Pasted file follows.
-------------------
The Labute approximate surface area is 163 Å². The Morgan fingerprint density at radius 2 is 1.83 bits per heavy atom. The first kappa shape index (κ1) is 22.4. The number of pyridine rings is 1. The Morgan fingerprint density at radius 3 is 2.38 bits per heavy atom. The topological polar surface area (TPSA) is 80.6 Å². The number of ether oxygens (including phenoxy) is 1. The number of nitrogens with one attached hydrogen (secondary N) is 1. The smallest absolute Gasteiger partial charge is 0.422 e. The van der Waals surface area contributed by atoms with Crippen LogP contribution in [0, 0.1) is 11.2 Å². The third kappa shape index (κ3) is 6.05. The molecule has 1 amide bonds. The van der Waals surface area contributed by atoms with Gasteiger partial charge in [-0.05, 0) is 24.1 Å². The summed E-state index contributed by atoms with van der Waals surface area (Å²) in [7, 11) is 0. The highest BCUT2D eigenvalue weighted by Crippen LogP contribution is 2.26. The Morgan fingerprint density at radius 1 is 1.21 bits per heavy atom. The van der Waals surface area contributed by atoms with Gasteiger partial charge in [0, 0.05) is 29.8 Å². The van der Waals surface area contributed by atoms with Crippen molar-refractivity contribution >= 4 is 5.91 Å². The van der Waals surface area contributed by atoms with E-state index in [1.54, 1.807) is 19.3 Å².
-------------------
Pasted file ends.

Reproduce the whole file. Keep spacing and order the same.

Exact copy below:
The Labute approximate surface area is 163 Å². The Morgan fingerprint density at radius 2 is 1.83 bits per heavy atom. The first kappa shape index (κ1) is 22.4. The number of pyridine rings is 1. The Morgan fingerprint density at radius 3 is 2.38 bits per heavy atom. The topological polar surface area (TPSA) is 80.6 Å². The number of ether oxygens (including phenoxy) is 1. The number of nitrogens with one attached hydrogen (secondary N) is 1. The smallest absolute Gasteiger partial charge is 0.422 e. The van der Waals surface area contributed by atoms with Crippen LogP contribution in [0, 0.1) is 11.2 Å². The third kappa shape index (κ3) is 6.05. The molecule has 1 amide bonds. The van der Waals surface area contributed by atoms with Gasteiger partial charge in [-0.05, 0) is 24.1 Å². The summed E-state index contributed by atoms with van der Waals surface area (Å²) in [7, 11) is 0. The highest BCUT2D eigenvalue weighted by Crippen LogP contribution is 2.26. The Morgan fingerprint density at radius 1 is 1.21 bits per heavy atom. The van der Waals surface area contributed by atoms with Gasteiger partial charge in [0, 0.05) is 29.8 Å². The van der Waals surface area contributed by atoms with Crippen molar-refractivity contribution >= 4 is 5.91 Å². The van der Waals surface area contributed by atoms with E-state index in [1.54, 1.807) is 19.3 Å².